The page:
Nothing lasts forever

Last night I dreamed of taking a job in the social work department of a mining company. I did not reflect upon the juxtaposition of social work and mining at the time, only knew that I was happy to have a job.

A reliable income at last.

And as I write the word ‘reliable’, I wonder did my dream have anything to do with the reliability that has at last been restored to my life with my husband back home and the dramas of the past seven weeks subsiding.

All the tests the doctors took at the last minute were negative, except there are still signs of the infection dangling under its cosy biofilm on his pacemaker lead, though much reduced in size.

Despite all the original threats to remove the pacemaker and thereby jeopardise my husband’s life to save his life, the medical Brains Trust saw fit to leave well enough alone and they sent him home on oral antibiotics, apparently for life.

My husband is accustomed to taking pills for life as long as there is life.

He does not have the dreaded temporal arteritis, our fear for last week, and all other signs have returned to normal and so he is back in the fold and life resumes some semblance of normalcy.

Why then I wonder as my dream progresses do I find myself spending several days unready for work, and in need of a shower, chatting to my colleagues at the mining company and helping them with their children?

Why then in my dream, do I find myself accosted by a senior official who questions my qualifications within the mining sector.

‘You may be a social worker,’ she says. ‘But you have no idea of how to work with mining people.’

The official is right but I also believe I can get by once I become accustomed to the procedures.

I can find a way to help, perhaps with the mothers’ groups and I tell the senior official as much but she hauls me off to the director’s office and there the two decide together I am unfit and should leave the place immediately.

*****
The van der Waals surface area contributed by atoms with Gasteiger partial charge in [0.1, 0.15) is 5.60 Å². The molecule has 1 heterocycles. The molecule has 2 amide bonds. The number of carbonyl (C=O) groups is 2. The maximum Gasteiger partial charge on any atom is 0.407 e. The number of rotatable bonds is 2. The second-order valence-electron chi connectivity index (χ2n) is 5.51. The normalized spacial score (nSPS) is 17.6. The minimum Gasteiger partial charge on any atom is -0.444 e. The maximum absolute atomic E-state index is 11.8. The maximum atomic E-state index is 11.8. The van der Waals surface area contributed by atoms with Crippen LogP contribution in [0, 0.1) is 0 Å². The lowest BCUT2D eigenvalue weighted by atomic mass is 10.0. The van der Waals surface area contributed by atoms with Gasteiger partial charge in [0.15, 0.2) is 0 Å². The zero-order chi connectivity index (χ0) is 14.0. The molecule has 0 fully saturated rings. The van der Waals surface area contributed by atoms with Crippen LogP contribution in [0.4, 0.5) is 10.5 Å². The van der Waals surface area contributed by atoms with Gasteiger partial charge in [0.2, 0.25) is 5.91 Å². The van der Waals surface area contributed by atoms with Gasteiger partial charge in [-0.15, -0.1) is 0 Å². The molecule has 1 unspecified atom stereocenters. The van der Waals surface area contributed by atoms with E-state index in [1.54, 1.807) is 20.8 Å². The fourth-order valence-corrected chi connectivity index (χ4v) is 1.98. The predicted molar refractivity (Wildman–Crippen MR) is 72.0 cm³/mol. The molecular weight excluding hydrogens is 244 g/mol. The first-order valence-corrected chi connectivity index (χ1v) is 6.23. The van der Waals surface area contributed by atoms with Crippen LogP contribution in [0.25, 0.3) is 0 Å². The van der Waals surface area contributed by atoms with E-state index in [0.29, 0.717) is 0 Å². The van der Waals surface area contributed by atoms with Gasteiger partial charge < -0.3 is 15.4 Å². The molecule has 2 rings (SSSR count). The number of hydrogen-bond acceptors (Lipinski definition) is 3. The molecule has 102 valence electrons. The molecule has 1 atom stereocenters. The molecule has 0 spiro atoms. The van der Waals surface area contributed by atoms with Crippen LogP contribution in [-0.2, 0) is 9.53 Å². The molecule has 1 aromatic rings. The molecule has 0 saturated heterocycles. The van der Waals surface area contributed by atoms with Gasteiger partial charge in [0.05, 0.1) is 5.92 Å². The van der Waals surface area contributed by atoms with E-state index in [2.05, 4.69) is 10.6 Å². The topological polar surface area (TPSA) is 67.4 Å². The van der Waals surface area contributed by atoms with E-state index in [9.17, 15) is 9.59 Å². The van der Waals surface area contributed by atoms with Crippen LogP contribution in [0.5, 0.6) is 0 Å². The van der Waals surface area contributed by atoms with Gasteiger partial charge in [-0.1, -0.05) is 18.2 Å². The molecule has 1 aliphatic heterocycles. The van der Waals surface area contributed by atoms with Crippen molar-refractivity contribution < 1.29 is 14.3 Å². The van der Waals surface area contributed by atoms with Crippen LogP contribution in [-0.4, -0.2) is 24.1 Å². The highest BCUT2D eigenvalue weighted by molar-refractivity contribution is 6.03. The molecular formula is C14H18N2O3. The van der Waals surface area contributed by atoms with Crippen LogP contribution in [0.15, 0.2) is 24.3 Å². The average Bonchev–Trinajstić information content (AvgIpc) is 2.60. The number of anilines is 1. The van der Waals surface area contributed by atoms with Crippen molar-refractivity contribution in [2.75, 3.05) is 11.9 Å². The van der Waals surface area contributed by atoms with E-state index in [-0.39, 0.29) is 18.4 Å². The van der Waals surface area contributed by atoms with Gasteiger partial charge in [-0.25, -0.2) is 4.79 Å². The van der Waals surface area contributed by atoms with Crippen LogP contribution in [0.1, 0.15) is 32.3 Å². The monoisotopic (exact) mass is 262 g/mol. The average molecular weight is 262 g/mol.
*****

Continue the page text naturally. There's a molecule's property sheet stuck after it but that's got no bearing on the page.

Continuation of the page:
I’d have thought I’d be more upset in the dream and although I dislike my capacity being questioned in this way, I’m relieved to be on my way.

There will be other jobs, I tell myself at the same time hovering in the back of my dream, I know it’s only a dream.

And then to wake on Good Friday morning into the quiet of this particular day of the year, my favourite day of the year in so far as it seems like, almost everything and everyone stops, irrespective of their religious convictions – in this country at least.

It’s not the religious part that matters to me, though no doubt it fuels my memory.

My mother’s belief that every Good Friday at three o’clock in the afternoon, the sun won’t shine.

She forgot there are many places in the world in darkness and other places where the sun must be shining brightly, even on Good Friday.

My mother’s belief in her religion belonged to wherever she found herself, a convenient belief as far as I could see. The way the world always looks better when you’re in a good mood and when you’re not, your world can suddenly seem awful.

The cross on the wall of the hospital where my husband spent the last seven weeks. No rising from the dead but at least a chance to go on living.

My world has improved remarkably with my husband home at last.

I am not so foolish as to believe it will go on forever. Nothing lasts forever. And change is the one great certainty, but for now I can rest on the possibility of some time out from the routine of hospital visits and life on a medical ward.

The world looks different outside the hospital prison, however necessary time inside may be.